As a child I was always making up stories. Before I could write complex sentences I kept plots and characters in my head. The only evidence a story existed was a single name written on a scrap of paper. As I entered adolescence the stories remained in my head, where I guarded them jealously. I worried that even acknowledging they existed would cause them to be taken from me. To write them down where they could be seen by anyone never occurred to me. When I couldn't resist the urge to write any longer I wrote compulsively, stories for my friends, with them as Raymond Chandler-style private detectives, or femmes fatale. I was always careful to ensure there was nothing of me in the stories. I was terrified my writing would give me away, unveil my weakness, when I tried so hard to present as this fearless, reckless, force of nature.
Even though I always wanted to be an author I never considered that I could be one. Nor, for that matter, did anyone around me. I was really bad at grammar. I mixed up my words, and still can't write a sentence without changing tenses at least twice. I was repeatedly told that writing is one of those things where you either have it or you don't. The inference being that I didn't have it.
The internet hadn't yet grown into the wonderful and terrifying portal of everything it is today so I had no idea how you could become a writer when you didn't even know how to be one. Writers were outspoken, aggressive men like Bukowski and Burroughs, not a girl who had no idea how she fitted into the world. So I stopped believing in me, got a job to pay the bills, and dismissed my dreams as childish fantasy. I did that for a very long time. Years later, I got out of an intense relationship. For the first time in my entire life I was free to be me. Only I had no idea who I was.
I started writing again. It took me three years of writing in the evening and weekends to finish my first novel. It was a present day, dystopian fantasy novel, and it was really, really bad. The structure and grammar were atrocious, the story was so derivative. One character wanted to use time travel to kill Hitler. I will always be proud of it, because it was the first time I had written a book. As rubbish as it was, was mine. All of the people who had implied I was too stupid to write a book had been wrong.
Over the next four years I wrote a historical crime novel set in London, a first contact sci-fi novel set on a distant planet, and a YA sci-fi novella. I lost my childhood fear that my writing would reveal all my failings to the world but I still worried I was too weird. I still harboured a secret dream of being an author, but didn't consider that it could actually happen. I had very little idea how publishing worked, and doubted that anybody would be interested in my weird musings. I submitted the sci-fi novel to a couple of publishers’ open submission slots and got rejected.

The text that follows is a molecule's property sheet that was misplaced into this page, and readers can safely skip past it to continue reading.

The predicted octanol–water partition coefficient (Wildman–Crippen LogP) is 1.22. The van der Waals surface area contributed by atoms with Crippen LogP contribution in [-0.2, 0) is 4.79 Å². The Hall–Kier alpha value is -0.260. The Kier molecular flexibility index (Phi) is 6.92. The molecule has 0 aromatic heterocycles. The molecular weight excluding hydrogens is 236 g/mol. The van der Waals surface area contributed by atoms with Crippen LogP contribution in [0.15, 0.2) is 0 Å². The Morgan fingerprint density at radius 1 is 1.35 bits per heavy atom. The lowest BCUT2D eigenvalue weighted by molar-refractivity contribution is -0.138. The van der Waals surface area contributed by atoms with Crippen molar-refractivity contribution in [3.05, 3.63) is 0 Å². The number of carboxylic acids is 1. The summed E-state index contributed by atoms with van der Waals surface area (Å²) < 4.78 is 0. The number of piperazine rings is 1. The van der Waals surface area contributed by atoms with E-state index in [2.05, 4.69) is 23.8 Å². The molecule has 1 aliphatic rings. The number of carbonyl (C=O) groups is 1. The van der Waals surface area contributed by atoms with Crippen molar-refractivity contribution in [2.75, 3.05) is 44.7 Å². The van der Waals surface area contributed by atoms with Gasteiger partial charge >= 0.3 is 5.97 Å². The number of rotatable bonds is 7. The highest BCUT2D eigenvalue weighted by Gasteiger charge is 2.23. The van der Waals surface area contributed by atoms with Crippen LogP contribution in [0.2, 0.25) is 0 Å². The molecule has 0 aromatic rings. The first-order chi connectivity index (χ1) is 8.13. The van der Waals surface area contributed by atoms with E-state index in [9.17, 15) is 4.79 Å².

I've been reading science fiction novels since I was a child, but I started reading the genre seriously again, to get a better sense of what the genre was like now. I focussed on reading sci-fi books by female authors, but read all around the genre as well. Sometimes I would be disheartened by how effortlessly brilliant a particular book was, but others times I would read something and think that it wasn't that different to my writing style. It helped raise my confidence a little. Even though I still had a lot to learn.
My writing improved with each new story I wrote, but I wanted to do something more. Something that would help me feel confident enough in my writing to actually submit it to agents, to take the query process seriously. I had always wanted to do a novel writing course or qualification, but I didn't have the means to do an MA, and even the cheaper courses were very expensive. After 12 years of thinking about it, I finally decided to go for it, and enrolled in the Faber Academy Writing A Novel course.
It's a great course, if you can afford it. For me, it was a real confidence booster, which was what I needed the most. Being around 14 other writers, who all wrote beautifully, in a way I felt I did not, made me anxious but also spurred me on. I didn't want to embarrass myself. I worked harder than ever on my writing, spent more time plotting, planning, reviewing and editing than I ever had before. I got constructive feedback and positive comments back from my fellow writers. For the first time I started to believe that maybe someone like me. Someone rubbish at grammar, who doesn't write lush prose, could be an author. One day.
I write because I love it. I have so many stories I want to tell, for the younger version of me. She was so alone, but found solace in novels. I want to give her, and young women like her, a sense of hope and encouragement they don't get from the people around them. We can all do more to work together to make the world kinder, and fairer, for everyone. I try and reflect that through my work, though as I mainly write sci-fi, there's still plenty of robots around and adventures to be had.
To the various people who told me I didn't have what it takes to be a writer: get in the sea. I am a writer.